But the report also stated that there was further cracking since the repair, which, to me, would be a huge red flag. That's something that needed to be done and it's unfortunate what happened. But there is -- there was warnings for this.

BRUNHUBER: One of the possible factors experts are talking about is salt from the ocean, from the air. Many years ago, I covered a deadly pancake collapse of a structure. And engineers found runoff from the deicing road salt contributed to the corrosion of the rebar and the bonds with the concrete.

So explain what effect the long exposure to salt has on the integrity of buildings?

LANNING: So having the outside air is a problem. Having high humidity is an even bigger problem.

But having high humidity and salty air is the worst combination. When you have oceanfront structures, you -- the structure is being basically blasted by the sea air, it's full of salt, especially if it's right on the beach the entire lifetime.

It doesn't get a break from it. And salt is the worst corrosive agent for the rebars inside. So usually in structures that are going to be in this maritime environment, there is extra thick what we all concrete cover protecting the steel rebar.

Now I don't know specifically in this case if it had extra concrete for them. My guess is that it wouldn't because a lot of the structure was internal to the building. You usually do that only on exterior features.

But it sounds like there was excess amount of cracking through the top slab of the basement and through on the exterior cladding of the entire building. There's evidence of a lot of this.

BRUNHUBER: The concern, of course, is that this could be more widespread in terms of other buildings perhaps. Miami-Dade's county mayor announced there will an audit of all the buildings in the county that are at the four-year point and beyond. It sounds like a huge undertaking.

But why 40 years? Why is that the magic number?

If the building's 35 years, you know, is there nothing to worry about there? Why is that significant?

LANNING: I'm not really sure where they came up with 40 years. A lot of times, buildings have a lifespan they're designed for. Typically, depending on the type of use of buildings, but more or less they're about 50-year lifespans.

And so 40 years is -- my assumption is that's approaching the end of that lifespan so they're going to do this whole recertification of the building. There's enough time before the end of the lifespan.

BRUNHUBER: But with bridges and other important structures like that, they do it much more often.

Shouldn't that perhaps be doing it every 10 years or something like that, considering especially some people are saying climate change might play a factor, with the changing climate?

Should we perhaps change our regulations?

LANNING: I agree. I think it probably should be 20 years. It should definitely be shorter than the 40 years, especially on oceanfront structures.

Now if there's buildings on the interior inland, that are away from the ocean, 40 years might be fine. But these are these oceanside -- the oceanfront structures really need to have their inspections more often. There will be a lot more, quicker corrosion. It just gets a beating from it, including with all of the hurricanes that hit Florida.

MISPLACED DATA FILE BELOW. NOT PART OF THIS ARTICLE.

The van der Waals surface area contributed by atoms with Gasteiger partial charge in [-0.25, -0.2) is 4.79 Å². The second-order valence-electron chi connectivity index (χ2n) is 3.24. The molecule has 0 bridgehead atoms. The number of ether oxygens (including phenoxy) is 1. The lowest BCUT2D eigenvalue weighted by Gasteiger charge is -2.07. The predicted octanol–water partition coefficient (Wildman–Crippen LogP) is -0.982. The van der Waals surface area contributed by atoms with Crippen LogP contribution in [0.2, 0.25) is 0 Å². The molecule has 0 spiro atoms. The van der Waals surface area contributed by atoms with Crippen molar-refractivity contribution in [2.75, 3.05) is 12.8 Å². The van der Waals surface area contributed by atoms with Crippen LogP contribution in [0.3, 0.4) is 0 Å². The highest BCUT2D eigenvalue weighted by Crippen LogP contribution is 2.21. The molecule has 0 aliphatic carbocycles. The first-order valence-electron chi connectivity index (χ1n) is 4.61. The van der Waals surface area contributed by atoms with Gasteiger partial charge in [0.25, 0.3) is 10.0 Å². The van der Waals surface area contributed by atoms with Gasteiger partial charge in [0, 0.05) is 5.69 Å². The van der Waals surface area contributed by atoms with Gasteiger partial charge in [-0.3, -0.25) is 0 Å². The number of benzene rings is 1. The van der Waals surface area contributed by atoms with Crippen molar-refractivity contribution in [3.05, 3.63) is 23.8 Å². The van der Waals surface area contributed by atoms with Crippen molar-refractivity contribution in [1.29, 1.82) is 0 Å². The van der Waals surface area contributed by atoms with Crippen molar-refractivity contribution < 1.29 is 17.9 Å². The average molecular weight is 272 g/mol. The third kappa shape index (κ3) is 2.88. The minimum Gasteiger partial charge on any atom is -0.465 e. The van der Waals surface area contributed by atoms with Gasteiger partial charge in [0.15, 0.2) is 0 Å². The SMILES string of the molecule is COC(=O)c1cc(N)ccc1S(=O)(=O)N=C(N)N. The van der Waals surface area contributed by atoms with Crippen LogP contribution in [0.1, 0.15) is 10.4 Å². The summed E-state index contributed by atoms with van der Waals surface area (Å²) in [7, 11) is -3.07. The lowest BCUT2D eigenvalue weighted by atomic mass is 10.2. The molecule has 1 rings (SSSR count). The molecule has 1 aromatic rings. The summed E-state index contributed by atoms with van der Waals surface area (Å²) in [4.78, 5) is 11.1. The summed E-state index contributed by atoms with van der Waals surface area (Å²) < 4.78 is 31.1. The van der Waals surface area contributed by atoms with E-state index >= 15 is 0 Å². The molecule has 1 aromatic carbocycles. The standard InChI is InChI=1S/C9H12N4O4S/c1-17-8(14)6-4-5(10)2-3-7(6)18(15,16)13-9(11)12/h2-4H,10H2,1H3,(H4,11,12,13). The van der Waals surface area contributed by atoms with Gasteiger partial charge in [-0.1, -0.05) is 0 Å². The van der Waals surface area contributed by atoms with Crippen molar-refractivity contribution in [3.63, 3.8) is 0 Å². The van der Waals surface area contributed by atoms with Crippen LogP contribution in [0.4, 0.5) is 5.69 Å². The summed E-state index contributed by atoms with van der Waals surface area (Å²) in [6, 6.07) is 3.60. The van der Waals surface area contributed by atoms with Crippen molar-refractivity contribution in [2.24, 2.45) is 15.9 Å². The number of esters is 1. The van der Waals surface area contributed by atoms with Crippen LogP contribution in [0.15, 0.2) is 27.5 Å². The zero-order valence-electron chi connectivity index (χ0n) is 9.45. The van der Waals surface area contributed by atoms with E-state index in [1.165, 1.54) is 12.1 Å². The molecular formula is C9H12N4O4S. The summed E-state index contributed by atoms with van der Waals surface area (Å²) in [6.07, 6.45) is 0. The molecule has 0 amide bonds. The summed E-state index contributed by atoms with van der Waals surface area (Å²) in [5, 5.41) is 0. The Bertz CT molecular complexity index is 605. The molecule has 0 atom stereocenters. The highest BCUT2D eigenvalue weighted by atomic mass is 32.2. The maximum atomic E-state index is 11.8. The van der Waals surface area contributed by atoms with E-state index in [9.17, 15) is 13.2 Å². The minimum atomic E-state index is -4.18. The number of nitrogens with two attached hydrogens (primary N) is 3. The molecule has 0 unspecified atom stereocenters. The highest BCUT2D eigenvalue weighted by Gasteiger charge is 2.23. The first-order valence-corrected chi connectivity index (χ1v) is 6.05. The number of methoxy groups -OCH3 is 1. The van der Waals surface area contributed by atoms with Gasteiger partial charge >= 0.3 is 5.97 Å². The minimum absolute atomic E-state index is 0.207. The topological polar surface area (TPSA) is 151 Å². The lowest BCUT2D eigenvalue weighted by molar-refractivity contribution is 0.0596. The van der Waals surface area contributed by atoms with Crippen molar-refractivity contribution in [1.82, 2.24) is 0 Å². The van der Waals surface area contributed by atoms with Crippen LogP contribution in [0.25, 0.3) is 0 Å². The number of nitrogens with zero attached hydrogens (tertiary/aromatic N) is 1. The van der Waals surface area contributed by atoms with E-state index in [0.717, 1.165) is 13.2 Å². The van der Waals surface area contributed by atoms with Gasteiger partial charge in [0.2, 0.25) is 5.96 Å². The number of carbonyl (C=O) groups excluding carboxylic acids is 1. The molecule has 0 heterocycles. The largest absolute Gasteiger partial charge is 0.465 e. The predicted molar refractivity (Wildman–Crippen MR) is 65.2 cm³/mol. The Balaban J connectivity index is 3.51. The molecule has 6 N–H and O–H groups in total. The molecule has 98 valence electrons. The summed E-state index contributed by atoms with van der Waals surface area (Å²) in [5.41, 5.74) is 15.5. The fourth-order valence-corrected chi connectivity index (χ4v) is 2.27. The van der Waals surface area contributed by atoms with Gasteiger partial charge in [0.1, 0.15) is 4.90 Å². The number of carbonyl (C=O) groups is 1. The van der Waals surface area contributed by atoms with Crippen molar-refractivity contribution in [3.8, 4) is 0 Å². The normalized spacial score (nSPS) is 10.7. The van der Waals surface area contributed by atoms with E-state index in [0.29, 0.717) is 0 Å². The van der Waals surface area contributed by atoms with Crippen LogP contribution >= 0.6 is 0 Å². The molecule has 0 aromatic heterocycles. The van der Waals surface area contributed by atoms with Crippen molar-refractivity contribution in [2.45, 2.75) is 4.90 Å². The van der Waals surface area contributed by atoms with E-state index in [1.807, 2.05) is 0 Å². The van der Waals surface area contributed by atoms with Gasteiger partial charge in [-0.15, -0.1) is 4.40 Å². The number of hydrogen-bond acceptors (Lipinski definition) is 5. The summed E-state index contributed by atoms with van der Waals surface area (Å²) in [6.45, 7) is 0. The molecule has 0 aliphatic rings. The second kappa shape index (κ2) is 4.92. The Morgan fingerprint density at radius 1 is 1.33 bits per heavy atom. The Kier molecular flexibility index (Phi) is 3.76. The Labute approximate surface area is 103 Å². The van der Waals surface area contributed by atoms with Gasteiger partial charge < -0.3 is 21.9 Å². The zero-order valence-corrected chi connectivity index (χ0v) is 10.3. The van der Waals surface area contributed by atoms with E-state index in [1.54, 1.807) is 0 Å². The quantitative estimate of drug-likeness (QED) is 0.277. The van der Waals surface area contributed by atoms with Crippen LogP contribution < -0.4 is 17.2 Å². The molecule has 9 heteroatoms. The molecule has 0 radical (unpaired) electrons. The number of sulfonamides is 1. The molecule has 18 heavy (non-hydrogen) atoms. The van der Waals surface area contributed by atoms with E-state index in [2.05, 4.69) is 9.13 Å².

BRUNHUBER: Our thanks to Forrest Lanning, structural engineer with FEMA Region 9 in California.

As rescue crews ramp up efforts, the families of the missing are holding onto hope their loved ones will be found alive. Among them, the daughter of Magaly Delgado. The 80-year-old mother and grandmother lived in an apartment on the 9th floor. Her daughter spoke with Wolf Blitzer on Saturday, describing some of her mother's plans for the future.


MAGALY RAMSEY, MAGALY DELGADO'S DAUGHTER: We were planning a trip after COVID. She became 80 during COVID. We're like, hey, mom, let's go to Napa and the grandkids in August. She couldn't wait for that to happen, so.

WOLF BLITZER, CNN HOST: She's lived in this building for 10 years?

RAMSEY: Over 10 years, yes.

BLITZER: Has there been ever any indication of structural problems?

Anything like that?

Did your mom ever complain about the building?


RAMSEY: She didn't complain about the building. She was complaining about a couple of things. There were some assessments and they were reviewing those assessments, whatever they were.

I will say that when the other building beside it was being -- which is relatively new, was being built.

She did complain of a lot of tremors and things being done to the other building that she sometimes was concerned, what may be happening to her building that might be putting it at risk as a result.

BLITZER: But she loved living here and in this building.

RAMSEY: She loved the building. She loved the community, faith based. She had her group of friends at the church, St. Patrick's, very close- knit.

She loved being close. We're about an hour and a half to me. She would take her car and drive to see me in Jupiter without a problem.

She just loved being able she wanted to do and be by the water. She loved being by the water.


BRUNHUBER: To learn how you can help the collapsed victims and their families head to

Britain's health secretary resigns after pictures of a reported affair are made public. But that's not why he's stepping down. The rest of the story in a moment.